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dc.contributor.authorATHANASOPOULOU ADAMANTIAen_GB
dc.contributor.authorBEZUIJEN ADAMen_GB
dc.contributor.authorBOGUSZ WITOLDen_GB
dc.contributor.authorBOURNAS DIONYSIOSen_GB
dc.contributor.authorBRANDTNER MARKUSen_GB
dc.contributor.authorBREUNESE ARNOUDen_GB
dc.contributor.authorBURBAUM ULRICHen_GB
dc.contributor.authorDIMOVA SILVIAen_GB
dc.contributor.authorFRANK ROGERen_GB
dc.contributor.authorGANZ HANSen_GB
dc.contributor.authorGRUNICKE URSen_GB
dc.contributor.authorJUNG HYUK-ILen_GB
dc.contributor.authorLEWANDOWSKA ANNAen_GB
dc.contributor.authorNUIJTEN GUIDOen_GB
dc.contributor.authorPECKER ALAINen_GB
dc.contributor.authorPSOMAS SOTIRISen_GB
dc.contributor.authorROESSLER KARELen_GB
dc.contributor.authorSCIOTTI ALESSANDRAen_GB
dc.contributor.authorRAPOSO DE M. DO N. E S. DE SOTTO MAYOR MARIA LUISAen_GB
dc.contributor.authorSTILLE HÅKANen_GB
dc.contributor.authorSUBRIN DIDIERen_GB
dc.contributor.editorATHANASOPOULOU ADAMANTIAen_GB
dc.contributor.editorBOGUSZ WITOLDen_GB
dc.contributor.editorBOURNAS DIONYSIOSen_GB
dc.contributor.editorDIMOVA SILVIAen_GB
dc.contributor.editorFRANK ROGERen_GB
dc.contributor.editorRAPOSO DE M. DO N. E S. DE SOTTO MAYOR MARIA LUISAen_GB
dc.contributor.editorPINTO VIEIRA ARTURen_GB
dc.date.accessioned2019-01-30T01:02:39Z-
dc.date.available2019-01-29en_GB
dc.date.available2019-01-30T01:02:39Z-
dc.date.created2019-01-28en_GB
dc.date.issued2019en_GB
dc.date.submitted2019-01-11en_GB
dc.identifier.isbn978-92-79-99075-5 (online),978-92-79-99076-2 (print)en_GB
dc.identifier.issn1831-9424 (online),1018-5593 (print)en_GB
dc.identifier.otherEUR 29633 ENen_GB
dc.identifier.otherOP KJ-NA-29633-EN-N (online),KJ-NA-29633-EN-C (print)en_GB
dc.identifier.urihttp://publications.jrc.ec.europa.eu/repository/handle/JRC115352-
dc.description.abstractTunnel projects in Europe form a large portion of the infrastructure market, and there is continuous demand for the construction of new tunnels. Underground structures and particularly tunnels are unique structures. Their key design considerations and structural behavior are different from other structures, such as buildings and bridges, as the main bearing element in tunnels is the surrounding soils and rocks. Despite the unique characteristics of tunnel design, there are no currently available European tunnel design standards or harmonized guidelines at European level. Thus tunnel design in Europe is being carried out based on the national knowledge and experience with the use of industrial/client standards and guidelines, as well as with parts of the EN Eurocodes (EN 1990 – EN 1999). The EN Eurocodes are a set of European Standards which provide common rules for the design of buildings and other construction works to check their strength, stability and fire resistance. However, the scope of the first generation of the EN Eurocodes covers buildings and some other civil engineering works, e.g. bridges, towers, masts, chimneys, silos, tanks, pipelines. There are no parts devoted to the design of tunnels, as the Eurocodes do not include explicitly all underground structures. The report delineates that the development of design standards for tunnels and underground structures is certainly feasible (at least for typical configurations) and that it would be advantageous to foster harmonization of design rules between countries. It appears suitable that the concept of new standards or guidelines for the design of tunnels shall be developed in line with the EN Eurocodes and delineate how to complete and/or restrict their use for tunnels without limiting the required flexibility, having in mind the specificity and diversity of tunnel design. In parallel, it would be beneficial that the concept will be consistent with the new developments in the second generation of the Eurocodes currently under development and expected to be published after 2020. Further, it is evident that there is need to (i) define what is specifically being used for tunnel design from the current Eurocodes, (ii) assess what is missing and (iii) identify what should not be used in tunnel design, keeping in mind that the Eurocodes were originally not meant for dealing with tunnels. Sufficient literature, case studies and experience is available to prepare the general framework of a standard or guiding document, as well as addressing most common types of underground structures. Currently existing standards, guidelines and recommendations for tunnels in some European countries, as well as the Eurocodes and international codes, can serve as the basis for the development of the new standards or guidelines.en_GB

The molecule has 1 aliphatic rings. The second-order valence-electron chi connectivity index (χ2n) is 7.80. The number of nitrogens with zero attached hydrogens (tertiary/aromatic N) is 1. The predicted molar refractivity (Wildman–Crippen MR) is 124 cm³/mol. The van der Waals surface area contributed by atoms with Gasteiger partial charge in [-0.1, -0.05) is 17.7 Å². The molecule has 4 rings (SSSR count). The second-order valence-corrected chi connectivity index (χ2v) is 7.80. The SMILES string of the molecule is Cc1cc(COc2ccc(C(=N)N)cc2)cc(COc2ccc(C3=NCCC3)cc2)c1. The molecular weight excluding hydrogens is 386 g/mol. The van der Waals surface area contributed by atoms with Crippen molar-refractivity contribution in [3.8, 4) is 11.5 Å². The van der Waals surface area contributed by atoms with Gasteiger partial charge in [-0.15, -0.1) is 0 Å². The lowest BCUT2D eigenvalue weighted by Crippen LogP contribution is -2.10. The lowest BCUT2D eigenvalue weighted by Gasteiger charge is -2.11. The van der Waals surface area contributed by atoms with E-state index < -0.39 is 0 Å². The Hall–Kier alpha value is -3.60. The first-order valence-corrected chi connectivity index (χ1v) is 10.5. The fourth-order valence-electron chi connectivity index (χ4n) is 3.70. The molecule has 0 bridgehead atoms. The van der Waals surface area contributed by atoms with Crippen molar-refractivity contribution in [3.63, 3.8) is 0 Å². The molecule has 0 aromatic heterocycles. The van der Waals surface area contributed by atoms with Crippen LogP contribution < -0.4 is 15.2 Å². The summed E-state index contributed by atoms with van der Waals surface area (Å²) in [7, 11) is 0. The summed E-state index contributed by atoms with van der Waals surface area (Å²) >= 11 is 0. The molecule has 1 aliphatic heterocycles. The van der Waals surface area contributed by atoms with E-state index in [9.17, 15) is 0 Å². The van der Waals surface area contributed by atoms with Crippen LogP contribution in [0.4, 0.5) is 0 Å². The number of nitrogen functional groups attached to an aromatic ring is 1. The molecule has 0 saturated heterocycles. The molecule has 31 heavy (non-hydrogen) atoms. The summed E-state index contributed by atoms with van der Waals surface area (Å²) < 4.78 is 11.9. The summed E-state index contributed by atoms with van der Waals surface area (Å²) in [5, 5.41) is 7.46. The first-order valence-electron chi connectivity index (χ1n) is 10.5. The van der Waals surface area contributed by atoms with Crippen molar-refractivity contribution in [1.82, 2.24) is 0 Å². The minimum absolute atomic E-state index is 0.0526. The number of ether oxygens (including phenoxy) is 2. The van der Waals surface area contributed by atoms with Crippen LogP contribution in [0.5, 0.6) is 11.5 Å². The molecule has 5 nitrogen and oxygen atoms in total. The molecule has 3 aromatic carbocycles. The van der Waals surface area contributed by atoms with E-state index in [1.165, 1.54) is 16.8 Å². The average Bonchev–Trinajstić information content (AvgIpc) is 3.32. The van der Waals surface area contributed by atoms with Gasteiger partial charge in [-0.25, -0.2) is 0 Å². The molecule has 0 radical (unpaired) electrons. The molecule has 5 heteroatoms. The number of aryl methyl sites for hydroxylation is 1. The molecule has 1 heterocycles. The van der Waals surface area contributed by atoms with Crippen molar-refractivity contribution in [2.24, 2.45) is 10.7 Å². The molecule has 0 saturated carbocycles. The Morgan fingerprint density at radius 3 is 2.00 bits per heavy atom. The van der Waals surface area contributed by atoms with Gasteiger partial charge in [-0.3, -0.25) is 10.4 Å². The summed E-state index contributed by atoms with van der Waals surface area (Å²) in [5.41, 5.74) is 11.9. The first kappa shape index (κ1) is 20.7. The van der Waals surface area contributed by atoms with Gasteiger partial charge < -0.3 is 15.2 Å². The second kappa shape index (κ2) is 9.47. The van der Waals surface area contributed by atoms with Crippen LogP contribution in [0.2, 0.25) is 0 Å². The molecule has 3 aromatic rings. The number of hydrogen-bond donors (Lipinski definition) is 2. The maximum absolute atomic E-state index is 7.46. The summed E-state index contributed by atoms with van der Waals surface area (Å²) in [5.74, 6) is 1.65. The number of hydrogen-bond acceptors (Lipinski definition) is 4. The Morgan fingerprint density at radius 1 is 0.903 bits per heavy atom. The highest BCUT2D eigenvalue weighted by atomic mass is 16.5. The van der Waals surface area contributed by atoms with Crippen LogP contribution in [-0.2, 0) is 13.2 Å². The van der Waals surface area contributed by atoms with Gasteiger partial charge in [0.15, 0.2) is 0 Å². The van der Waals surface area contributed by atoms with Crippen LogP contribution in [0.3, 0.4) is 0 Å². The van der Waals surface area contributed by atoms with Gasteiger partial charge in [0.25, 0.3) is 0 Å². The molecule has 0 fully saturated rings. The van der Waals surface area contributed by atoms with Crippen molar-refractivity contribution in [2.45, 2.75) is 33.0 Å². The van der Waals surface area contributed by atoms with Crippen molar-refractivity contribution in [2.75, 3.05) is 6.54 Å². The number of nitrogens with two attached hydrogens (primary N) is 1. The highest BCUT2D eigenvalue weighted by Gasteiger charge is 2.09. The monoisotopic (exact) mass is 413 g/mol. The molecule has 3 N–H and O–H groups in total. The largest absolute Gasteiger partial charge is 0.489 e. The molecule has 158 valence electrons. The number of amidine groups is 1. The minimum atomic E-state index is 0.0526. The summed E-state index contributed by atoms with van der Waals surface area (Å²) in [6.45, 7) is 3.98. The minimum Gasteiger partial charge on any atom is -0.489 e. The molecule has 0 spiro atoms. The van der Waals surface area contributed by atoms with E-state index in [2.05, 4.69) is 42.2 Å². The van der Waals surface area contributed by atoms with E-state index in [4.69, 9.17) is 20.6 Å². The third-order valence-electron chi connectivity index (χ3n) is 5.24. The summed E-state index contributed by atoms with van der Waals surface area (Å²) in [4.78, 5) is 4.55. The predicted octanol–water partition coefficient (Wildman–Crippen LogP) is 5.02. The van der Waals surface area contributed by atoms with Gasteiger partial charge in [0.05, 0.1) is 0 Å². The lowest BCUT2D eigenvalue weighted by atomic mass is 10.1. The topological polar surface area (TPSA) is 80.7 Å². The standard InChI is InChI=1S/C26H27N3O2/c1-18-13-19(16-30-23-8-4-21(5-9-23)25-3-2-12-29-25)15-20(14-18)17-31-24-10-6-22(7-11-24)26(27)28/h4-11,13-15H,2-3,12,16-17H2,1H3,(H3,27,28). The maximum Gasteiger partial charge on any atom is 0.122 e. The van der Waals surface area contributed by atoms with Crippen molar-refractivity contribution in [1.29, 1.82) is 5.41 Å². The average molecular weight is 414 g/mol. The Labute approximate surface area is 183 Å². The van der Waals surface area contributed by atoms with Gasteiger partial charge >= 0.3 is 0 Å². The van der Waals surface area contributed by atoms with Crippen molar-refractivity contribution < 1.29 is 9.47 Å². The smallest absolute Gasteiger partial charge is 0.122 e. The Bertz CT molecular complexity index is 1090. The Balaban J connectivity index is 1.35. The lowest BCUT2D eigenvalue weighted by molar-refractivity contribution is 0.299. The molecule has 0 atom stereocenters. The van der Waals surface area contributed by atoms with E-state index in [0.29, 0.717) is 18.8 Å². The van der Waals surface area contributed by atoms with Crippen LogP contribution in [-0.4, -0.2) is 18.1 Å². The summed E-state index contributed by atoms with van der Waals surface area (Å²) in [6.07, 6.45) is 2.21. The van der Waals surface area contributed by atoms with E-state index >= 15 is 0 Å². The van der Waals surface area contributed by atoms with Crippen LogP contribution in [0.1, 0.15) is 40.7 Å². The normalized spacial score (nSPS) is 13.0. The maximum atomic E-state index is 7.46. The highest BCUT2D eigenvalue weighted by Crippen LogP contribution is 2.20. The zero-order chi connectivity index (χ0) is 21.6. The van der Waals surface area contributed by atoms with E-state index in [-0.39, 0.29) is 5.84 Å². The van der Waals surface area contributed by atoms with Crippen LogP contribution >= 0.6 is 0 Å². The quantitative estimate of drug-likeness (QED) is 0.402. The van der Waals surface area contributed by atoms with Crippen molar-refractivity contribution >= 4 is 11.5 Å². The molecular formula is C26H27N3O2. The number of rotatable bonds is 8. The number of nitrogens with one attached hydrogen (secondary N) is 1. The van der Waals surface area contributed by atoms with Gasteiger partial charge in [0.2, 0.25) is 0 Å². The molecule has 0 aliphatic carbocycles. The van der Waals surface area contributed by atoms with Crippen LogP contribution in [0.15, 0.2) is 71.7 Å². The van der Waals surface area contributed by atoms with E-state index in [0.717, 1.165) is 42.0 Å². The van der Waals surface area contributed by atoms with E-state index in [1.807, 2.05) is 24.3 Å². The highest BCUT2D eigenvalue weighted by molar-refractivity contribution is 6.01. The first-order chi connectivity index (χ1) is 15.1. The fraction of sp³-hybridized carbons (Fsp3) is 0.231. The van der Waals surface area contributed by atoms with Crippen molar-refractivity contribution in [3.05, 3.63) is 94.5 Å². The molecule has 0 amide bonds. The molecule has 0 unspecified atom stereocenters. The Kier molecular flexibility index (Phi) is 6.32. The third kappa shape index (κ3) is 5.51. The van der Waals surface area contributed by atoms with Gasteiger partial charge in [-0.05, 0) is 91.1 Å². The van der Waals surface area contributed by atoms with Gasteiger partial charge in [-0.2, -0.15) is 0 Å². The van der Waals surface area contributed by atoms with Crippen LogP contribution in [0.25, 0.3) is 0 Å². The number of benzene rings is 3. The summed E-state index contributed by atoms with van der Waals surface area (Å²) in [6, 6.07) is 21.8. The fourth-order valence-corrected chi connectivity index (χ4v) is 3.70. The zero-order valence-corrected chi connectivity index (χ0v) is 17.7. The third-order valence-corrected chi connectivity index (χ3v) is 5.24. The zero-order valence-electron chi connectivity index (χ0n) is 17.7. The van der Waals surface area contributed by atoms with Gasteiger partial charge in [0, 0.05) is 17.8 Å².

dc.description.sponsorshipJRC.E.4-Safety and Security of Buildingsen_GB
dc.format.mediumOnlineen_GB
dc.languageENGen_GB
dc.publisherPublications Office of the European Unionen_GB
dc.relation.ispartofseriesJRC115352en_GB
dc.titleStandardisation needs for the design of underground structuresen_GB
dc.typeEUR - Scientific and Technical Research Reportsen_GB
dc.identifier.doi10.2760/615209 (online),10.2760/760968 (print)en_GB
JRC Directorate:Space, Security and Migration

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